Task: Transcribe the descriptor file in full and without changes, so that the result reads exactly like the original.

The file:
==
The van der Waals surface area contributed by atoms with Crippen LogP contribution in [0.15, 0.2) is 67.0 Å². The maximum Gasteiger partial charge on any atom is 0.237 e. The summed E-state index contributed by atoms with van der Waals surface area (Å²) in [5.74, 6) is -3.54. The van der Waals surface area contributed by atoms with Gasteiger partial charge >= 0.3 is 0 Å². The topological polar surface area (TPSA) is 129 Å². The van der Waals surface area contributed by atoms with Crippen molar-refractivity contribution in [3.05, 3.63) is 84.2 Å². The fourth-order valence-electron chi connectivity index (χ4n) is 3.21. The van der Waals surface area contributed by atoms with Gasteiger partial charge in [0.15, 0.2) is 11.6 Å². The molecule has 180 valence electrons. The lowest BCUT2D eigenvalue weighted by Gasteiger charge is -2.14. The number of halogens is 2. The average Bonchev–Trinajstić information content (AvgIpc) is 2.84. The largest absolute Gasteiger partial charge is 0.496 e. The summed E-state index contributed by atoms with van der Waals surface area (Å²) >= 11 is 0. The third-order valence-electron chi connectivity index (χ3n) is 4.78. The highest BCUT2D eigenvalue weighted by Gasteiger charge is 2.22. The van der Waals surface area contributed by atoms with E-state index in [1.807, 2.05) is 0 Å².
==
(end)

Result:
The van der Waals surface area contributed by atoms with Crippen LogP contribution in [0.15, 0.2) is 67.0 Å². The maximum Gasteiger partial charge on any atom is 0.237 e. The summed E-state index contributed by atoms with van der Waals surface area (Å²) in [5.74, 6) is -3.54. The van der Waals surface area contributed by atoms with Gasteiger partial charge >= 0.3 is 0 Å². The topological polar surface area (TPSA) is 129 Å². The van der Waals surface area contributed by atoms with Crippen molar-refractivity contribution in [3.05, 3.63) is 84.2 Å². The fourth-order valence-electron chi connectivity index (χ4n) is 3.21. The van der Waals surface area contributed by atoms with Gasteiger partial charge in [0.15, 0.2) is 11.6 Å². The molecule has 180 valence electrons. The lowest BCUT2D eigenvalue weighted by Gasteiger charge is -2.14. The number of halogens is 2. The average Bonchev–Trinajstić information content (AvgIpc) is 2.84. The largest absolute Gasteiger partial charge is 0.496 e. The summed E-state index contributed by atoms with van der Waals surface area (Å²) >= 11 is 0. The third-order valence-electron chi connectivity index (χ3n) is 4.78. The highest BCUT2D eigenvalue weighted by Gasteiger charge is 2.22. The van der Waals surface area contributed by atoms with E-state index in [1.807, 2.05) is 0 Å².